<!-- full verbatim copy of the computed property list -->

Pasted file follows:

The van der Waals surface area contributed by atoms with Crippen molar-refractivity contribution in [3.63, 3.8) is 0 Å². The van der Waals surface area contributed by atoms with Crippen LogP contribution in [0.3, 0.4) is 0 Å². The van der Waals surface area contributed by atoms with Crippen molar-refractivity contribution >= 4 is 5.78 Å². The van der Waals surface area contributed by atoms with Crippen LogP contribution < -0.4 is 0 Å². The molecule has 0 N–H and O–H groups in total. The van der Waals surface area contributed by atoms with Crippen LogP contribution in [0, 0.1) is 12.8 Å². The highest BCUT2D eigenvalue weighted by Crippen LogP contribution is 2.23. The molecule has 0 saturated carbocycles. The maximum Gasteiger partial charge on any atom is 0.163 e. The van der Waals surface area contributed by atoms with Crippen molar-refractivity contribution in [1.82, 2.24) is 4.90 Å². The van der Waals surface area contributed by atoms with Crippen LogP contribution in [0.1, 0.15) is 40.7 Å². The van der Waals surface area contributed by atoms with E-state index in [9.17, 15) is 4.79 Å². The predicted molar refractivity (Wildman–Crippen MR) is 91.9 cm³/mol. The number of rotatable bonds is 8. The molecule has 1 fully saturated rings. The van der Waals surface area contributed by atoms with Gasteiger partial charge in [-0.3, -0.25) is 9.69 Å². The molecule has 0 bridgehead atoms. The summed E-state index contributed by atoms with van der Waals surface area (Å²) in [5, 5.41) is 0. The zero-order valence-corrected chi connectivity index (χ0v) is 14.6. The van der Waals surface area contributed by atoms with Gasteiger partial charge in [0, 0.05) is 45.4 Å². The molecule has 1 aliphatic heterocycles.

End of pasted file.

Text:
The van der Waals surface area contributed by atoms with Crippen molar-refractivity contribution in [3.63, 3.8) is 0 Å². The van der Waals surface area contributed by atoms with Crippen LogP contribution in [0.3, 0.4) is 0 Å². The van der Waals surface area contributed by atoms with Crippen molar-refractivity contribution >= 4 is 5.78 Å². The van der Waals surface area contributed by atoms with Crippen LogP contribution < -0.4 is 0 Å². The molecule has 0 N–H and O–H groups in total. The van der Waals surface area contributed by atoms with Crippen LogP contribution in [0, 0.1) is 12.8 Å². The highest BCUT2D eigenvalue weighted by Crippen LogP contribution is 2.23. The molecule has 0 saturated carbocycles. The maximum Gasteiger partial charge on any atom is 0.163 e. The van der Waals surface area contributed by atoms with Crippen molar-refractivity contribution in [1.82, 2.24) is 4.90 Å². The van der Waals surface area contributed by atoms with Crippen LogP contribution in [0.1, 0.15) is 40.7 Å². The van der Waals surface area contributed by atoms with E-state index in [9.17, 15) is 4.79 Å². The predicted molar refractivity (Wildman–Crippen MR) is 91.9 cm³/mol. The number of rotatable bonds is 8. The molecule has 1 fully saturated rings. The van der Waals surface area contributed by atoms with Gasteiger partial charge in [-0.3, -0.25) is 9.69 Å². The molecule has 0 bridgehead atoms. The summed E-state index contributed by atoms with van der Waals surface area (Å²) in [5, 5.41) is 0. The zero-order valence-corrected chi connectivity index (χ0v) is 14.6. The van der Waals surface area contributed by atoms with Gasteiger partial charge in [0, 0.05) is 45.4 Å². The molecule has 1 aliphatic heterocycles.